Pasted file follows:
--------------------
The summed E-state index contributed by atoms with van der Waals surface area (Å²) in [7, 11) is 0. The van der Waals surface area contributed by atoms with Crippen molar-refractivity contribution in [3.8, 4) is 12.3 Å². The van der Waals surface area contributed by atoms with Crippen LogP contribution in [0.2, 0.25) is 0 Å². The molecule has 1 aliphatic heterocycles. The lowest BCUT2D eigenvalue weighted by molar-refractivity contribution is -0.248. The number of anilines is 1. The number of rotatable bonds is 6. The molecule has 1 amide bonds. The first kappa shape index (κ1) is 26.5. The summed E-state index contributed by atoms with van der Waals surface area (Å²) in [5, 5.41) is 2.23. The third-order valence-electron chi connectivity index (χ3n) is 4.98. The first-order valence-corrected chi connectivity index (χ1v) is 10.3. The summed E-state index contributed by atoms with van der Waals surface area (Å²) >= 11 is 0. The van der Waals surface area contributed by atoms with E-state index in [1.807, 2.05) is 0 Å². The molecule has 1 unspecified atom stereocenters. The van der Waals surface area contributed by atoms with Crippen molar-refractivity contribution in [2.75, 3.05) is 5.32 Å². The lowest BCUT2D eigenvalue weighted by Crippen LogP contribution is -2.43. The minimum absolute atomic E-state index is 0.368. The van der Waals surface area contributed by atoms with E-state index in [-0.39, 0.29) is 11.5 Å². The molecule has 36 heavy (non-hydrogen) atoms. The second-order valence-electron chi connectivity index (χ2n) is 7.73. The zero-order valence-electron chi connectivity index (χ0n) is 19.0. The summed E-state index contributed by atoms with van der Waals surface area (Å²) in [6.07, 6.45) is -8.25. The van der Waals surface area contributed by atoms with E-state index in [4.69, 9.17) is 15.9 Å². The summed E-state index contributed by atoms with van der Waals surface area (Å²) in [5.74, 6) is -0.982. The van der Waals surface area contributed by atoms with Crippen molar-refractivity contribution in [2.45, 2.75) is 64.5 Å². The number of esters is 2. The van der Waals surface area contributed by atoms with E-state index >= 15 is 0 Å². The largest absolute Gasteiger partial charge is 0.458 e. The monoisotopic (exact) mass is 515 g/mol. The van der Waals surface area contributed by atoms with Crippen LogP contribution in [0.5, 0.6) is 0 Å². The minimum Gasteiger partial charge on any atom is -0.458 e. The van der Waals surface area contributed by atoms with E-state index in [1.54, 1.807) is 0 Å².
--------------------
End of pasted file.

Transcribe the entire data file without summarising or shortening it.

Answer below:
The summed E-state index contributed by atoms with van der Waals surface area (Å²) in [7, 11) is 0. The van der Waals surface area contributed by atoms with Crippen molar-refractivity contribution in [3.8, 4) is 12.3 Å². The van der Waals surface area contributed by atoms with Crippen LogP contribution in [0.2, 0.25) is 0 Å². The molecule has 1 aliphatic heterocycles. The lowest BCUT2D eigenvalue weighted by molar-refractivity contribution is -0.248. The number of anilines is 1. The number of rotatable bonds is 6. The molecule has 1 amide bonds. The first kappa shape index (κ1) is 26.5. The summed E-state index contributed by atoms with van der Waals surface area (Å²) in [5, 5.41) is 2.23. The third-order valence-electron chi connectivity index (χ3n) is 4.98. The first-order valence-corrected chi connectivity index (χ1v) is 10.3. The summed E-state index contributed by atoms with van der Waals surface area (Å²) >= 11 is 0. The van der Waals surface area contributed by atoms with E-state index in [1.807, 2.05) is 0 Å². The molecule has 1 unspecified atom stereocenters. The van der Waals surface area contributed by atoms with Crippen molar-refractivity contribution in [2.75, 3.05) is 5.32 Å². The lowest BCUT2D eigenvalue weighted by Crippen LogP contribution is -2.43. The minimum absolute atomic E-state index is 0.368. The van der Waals surface area contributed by atoms with E-state index in [-0.39, 0.29) is 11.5 Å². The molecule has 36 heavy (non-hydrogen) atoms. The second-order valence-electron chi connectivity index (χ2n) is 7.73. The zero-order valence-electron chi connectivity index (χ0n) is 19.0. The summed E-state index contributed by atoms with van der Waals surface area (Å²) in [6.07, 6.45) is -8.25. The van der Waals surface area contributed by atoms with E-state index in [4.69, 9.17) is 15.9 Å². The summed E-state index contributed by atoms with van der Waals surface area (Å²) in [5.74, 6) is -0.982. The van der Waals surface area contributed by atoms with Crippen molar-refractivity contribution in [2.45, 2.75) is 64.5 Å². The number of esters is 2. The van der Waals surface area contributed by atoms with E-state index >= 15 is 0 Å². The largest absolute Gasteiger partial charge is 0.458 e. The monoisotopic (exact) mass is 515 g/mol. The van der Waals surface area contributed by atoms with Crippen LogP contribution in [0.5, 0.6) is 0 Å². The minimum Gasteiger partial charge on any atom is -0.458 e. The van der Waals surface area contributed by atoms with E-state index in [1.54, 1.807) is 0 Å².